Crosby & Bowie: Christmas 1977

There are a few pop culture necessities for me when the holidays roll around: Christmas Vacation, Elf, a visit to The Opryland Hotel, any and all Bing Crosby and Nat King Cole Christmas music, White Christmas (the movie), A Charlie Brown Christmas (the TV special and accompanying album), “Happy Christmas (War Is Over)” by John Lennon, “Beloved Christmas Tree” by Kopecky Family Band and Jars of Clay’s Christmas Songs.

Back to that Crosby guy, his recording of “Peace On Earth / Little Drummer Boy” with David Bowie has always interested me. Plenty hate it, I get that. Either way, it was a very important moment for music in the late 1970s. It brought together one of the most classic vocalists and talents of the twentieth century, Bing Crosby, with one of the most essential and impactful writers and performers in Rock and Roll, David Bowie.

The pairing was not a result of a pre-existing relationship. The producers of Bing’s TV special, “Bing Crosby’s Merrie Olde Christmas” thought it a good idea, and made it happen. According to a 2006 story by Paul Farhi in The Washington Post, “The notion of pairing the resolutely white-bread Crosby with the exquisitely offbeat Bowie apparently was the brainchild of the TV special’s producers, Gary Smith and Dwight Hemion, according to Ian Fraser, who co-wrote (with Larry Grossman) the song’s [“Peace On Earth”] music and arranged it.”

Apparently Crosby did not know who David Bowie was initially, but his children did, so he agreed to the idea. David Bowie was not interested in singing “Little Drummer Boy.” The producers of the show literally wrote the “Peace On Earth” part of the song within about an hour’s time, on the day of the taping, which is the part Bowie sings in the second half. The two rehearsed the song for less than one hour before the recording on September 11, 1977.

Bing Crosby’s Christmas TV special was set in England and the premise behind the skit is that Bowie is stopping by to see a friend. Crosby is in visiting from America and is staying at Bowie’s friend’s home. Crosby answers the door, the two quickly connect over their musical interests and via television magic, music begins to play and the two sing a beautiful version of “Peace On Earth / Little Drummer Boy.”

There are two separate songs here, but they work together. This is called “counterpoint,” defined by Merriam-Webster as “the combination of two or more independent melodies into a single harmonic texture in which each retains its linear character.” In other words, two separate songs that totally work when performed simultaneously.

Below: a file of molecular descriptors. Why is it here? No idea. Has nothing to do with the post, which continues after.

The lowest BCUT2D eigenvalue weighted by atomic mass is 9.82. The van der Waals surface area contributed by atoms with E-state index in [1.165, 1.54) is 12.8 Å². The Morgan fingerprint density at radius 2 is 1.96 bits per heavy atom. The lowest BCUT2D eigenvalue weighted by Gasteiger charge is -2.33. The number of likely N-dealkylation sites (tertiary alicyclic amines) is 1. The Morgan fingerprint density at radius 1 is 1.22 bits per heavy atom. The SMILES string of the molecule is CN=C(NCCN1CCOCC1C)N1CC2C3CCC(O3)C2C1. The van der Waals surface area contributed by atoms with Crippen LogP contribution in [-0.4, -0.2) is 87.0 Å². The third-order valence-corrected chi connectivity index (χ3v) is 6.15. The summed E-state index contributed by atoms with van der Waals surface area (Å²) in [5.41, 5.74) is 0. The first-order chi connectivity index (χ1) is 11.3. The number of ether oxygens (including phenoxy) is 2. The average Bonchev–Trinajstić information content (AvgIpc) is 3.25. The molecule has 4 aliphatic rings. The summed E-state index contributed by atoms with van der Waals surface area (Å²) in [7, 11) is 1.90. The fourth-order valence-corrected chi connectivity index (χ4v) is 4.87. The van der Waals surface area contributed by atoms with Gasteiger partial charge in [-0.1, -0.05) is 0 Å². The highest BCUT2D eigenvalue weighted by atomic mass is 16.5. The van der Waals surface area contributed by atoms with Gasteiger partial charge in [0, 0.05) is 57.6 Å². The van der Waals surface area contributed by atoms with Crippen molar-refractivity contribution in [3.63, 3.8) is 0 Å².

Obviously tongue-in-cheek, but still important is part of the exchange from the skit preceding the song:

Bowie: Do you like modern music?

Crosby: Oh, I think it’s marvelous. Some of it really fine. Tell me, uh, you ever listen to any of the older fellas?

Bowie: Oh yeah, sure. I like, uh, John Lennon, and the other one, Harry Nilsson.

Crosby: Oooh, you go back that far, huh?

Bowie: Yeah, I’m not as young as I look.

Crosby: None of us is these days.

David Bowie was 30 years old at the time of this taping. Crosby was 74. A difference of 44 years.

On October 14, 1977, just over a month following the taping, Bing Crosby passed away as the result of a heart attack, in Madrid, Spain. “Bing Crosby’s Merrie Olde Christmas” initially aired November 30, 1977, on CBS.

Crosby is an absolute legend. I am so thankful this pairing was made and the result was recorded for posterity’s sake. When you watch the skit, notice Bowie’s youth and Crosby’s frailty.

After catching the original, be sure to catch Will Ferrell and John C. Reilly’s parody version of the performance.

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One thought on “Crosby & Bowie: Christmas 1977

  1. Hey John-

    Love the post! I ironically posted a Tweet tonight about this song before I read your blog update, as I was watching Jack Black on Leno. Turns out he and Jason Segel recorded both a song and video of “Peace On Earth/Little Drummer Boy” for charity, and it’s pretty killer. I had never heard the song before (for some reason), so I downloaded both versions (Black/Segel and Crosby/Bowie). Good stuff.

    Take care…

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